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Chris Wallace praises Joe Biden's inauguration speech, gets torched by viewers online — and another Fox News host


'I thought this was the best inaugural address I've ever heard'

Fox News host Chris Wallace. (Olivier Douliery-Pool/Getty Images)

Fox News host Chris Wallace earned the ire of many on social media, and another Fox host, after he praised the inauguration speech by President Joe Biden on Wednesday at the U.S. Capitol.

Wallace made his comments during the cable network's coverage of Inauguration Day after Biden's speech.

"I think it was a great speech. I've been listening to these inaugural addresses since 1961, John F. Kennedy's 'Ask not'," Wallace said.

"I thought this was the best inaugural address I've ever heard," he added.

Wallace contrasted Biden's tone with that of the "insurrectionists" and "thugs" who had assaulted the U.S. Capitol on Jan. 6.

"It was less of an inaugural address and more part sermon, part pep talk," Wallace continued.

"It was a call to our better angels, a call, saying, look, we've got tremendous challenges — COVID, the economy, racial injustice, climate change — but there's nothing we can't do if we come together," he added.

Wallace's comments in favor of unity were met by scorn from many online.

"Chris Wallace on Fox news just stated this was the best inaugural speech he ever heard!!!' Really???" said Leo Terrell, a Trump supporter and talk radio host.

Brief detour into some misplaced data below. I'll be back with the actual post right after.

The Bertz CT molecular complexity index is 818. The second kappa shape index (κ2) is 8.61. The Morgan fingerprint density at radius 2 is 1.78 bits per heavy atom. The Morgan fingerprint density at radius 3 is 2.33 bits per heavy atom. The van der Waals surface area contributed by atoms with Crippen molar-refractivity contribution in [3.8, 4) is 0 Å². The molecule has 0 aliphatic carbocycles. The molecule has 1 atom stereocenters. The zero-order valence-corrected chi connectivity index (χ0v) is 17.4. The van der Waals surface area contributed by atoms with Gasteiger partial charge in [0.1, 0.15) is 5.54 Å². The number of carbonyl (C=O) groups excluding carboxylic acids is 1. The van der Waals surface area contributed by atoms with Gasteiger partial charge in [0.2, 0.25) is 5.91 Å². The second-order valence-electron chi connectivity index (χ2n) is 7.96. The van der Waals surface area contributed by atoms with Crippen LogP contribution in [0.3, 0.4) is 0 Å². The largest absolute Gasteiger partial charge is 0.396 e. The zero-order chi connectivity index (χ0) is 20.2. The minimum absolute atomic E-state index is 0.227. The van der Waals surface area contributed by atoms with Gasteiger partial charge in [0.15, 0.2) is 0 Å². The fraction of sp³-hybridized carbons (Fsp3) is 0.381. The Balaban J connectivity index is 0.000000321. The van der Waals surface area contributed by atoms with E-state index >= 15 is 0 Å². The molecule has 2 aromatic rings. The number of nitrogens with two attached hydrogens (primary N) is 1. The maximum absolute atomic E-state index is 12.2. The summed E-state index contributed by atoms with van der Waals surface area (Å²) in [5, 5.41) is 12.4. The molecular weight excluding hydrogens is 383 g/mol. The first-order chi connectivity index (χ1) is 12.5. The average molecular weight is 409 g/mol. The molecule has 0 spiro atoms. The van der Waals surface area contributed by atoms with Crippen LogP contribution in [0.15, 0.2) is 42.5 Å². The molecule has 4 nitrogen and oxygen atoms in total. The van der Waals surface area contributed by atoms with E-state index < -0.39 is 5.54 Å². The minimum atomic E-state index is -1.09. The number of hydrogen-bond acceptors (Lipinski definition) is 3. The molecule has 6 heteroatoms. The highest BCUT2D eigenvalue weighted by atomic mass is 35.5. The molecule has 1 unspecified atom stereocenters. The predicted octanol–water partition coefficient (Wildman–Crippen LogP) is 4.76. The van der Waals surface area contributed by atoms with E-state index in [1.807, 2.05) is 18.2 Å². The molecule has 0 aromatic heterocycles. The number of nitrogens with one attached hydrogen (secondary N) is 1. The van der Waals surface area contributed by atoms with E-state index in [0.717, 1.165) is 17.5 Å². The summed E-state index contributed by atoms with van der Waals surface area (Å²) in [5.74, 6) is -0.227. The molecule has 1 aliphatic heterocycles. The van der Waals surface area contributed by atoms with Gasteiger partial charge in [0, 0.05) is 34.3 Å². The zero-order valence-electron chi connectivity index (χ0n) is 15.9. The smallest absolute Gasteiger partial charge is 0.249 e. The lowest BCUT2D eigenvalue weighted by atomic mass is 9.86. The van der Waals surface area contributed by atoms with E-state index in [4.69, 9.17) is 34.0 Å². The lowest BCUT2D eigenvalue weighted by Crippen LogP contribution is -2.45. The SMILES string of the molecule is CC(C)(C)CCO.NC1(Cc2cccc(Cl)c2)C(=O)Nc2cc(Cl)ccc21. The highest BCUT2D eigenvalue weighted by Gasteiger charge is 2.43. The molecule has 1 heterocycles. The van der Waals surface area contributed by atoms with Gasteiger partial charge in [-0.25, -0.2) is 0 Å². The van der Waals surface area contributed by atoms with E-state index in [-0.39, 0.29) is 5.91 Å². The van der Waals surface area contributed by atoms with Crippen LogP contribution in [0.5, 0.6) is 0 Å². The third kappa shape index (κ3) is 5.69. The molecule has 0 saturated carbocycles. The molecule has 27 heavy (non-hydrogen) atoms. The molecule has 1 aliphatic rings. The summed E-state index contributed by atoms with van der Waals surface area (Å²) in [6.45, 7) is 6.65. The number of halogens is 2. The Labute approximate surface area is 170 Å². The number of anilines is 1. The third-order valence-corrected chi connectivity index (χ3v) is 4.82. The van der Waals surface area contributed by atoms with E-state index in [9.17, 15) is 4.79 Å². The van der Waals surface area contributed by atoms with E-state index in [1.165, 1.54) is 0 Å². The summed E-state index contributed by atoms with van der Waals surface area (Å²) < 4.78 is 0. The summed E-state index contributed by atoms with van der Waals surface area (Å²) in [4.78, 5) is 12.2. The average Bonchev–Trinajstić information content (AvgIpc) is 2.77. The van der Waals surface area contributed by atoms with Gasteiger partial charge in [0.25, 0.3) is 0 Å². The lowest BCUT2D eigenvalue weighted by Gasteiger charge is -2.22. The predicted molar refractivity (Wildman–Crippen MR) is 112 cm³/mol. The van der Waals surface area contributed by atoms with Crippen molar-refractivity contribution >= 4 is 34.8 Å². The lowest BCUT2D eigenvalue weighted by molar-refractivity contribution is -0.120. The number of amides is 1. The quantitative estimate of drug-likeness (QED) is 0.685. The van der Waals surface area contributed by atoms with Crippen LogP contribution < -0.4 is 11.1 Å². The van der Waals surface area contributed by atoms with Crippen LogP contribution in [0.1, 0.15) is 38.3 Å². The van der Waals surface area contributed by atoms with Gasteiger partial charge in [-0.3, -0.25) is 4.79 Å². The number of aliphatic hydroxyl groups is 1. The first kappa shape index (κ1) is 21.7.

"Is Fox News trying to have zero viewers left?" remarked one commenter.

"Chris Wallace is a fake news HACK!" said author and activist Brigitte Gabriel.

Among those mocking Wallace was his fellow Fox News host, Greg Gutfeld.

"An amazing inauguration, I agree with Chris Wallace," Gutfeld shouted. "The greatest inauguration I have ever seen in my entire life! And you know what, I'll even go further than Chris Wallace, it's the greatest inauguration I will ever see! Ever see! I think we should stop the inaugurations! Stop the inaugurations! This is it!"

Ironically, Wallace said he liked the speech because it called for more civility.

"I think it was a call to all of us," said Wallace, "whether it's us on the air, on cable or broadcast, whether it's us in social media, on our Twitter accounts, understanding that we have to deal from facts, from the truth, to hear each other out, as he said."

Here's the video of Wallace's comments:

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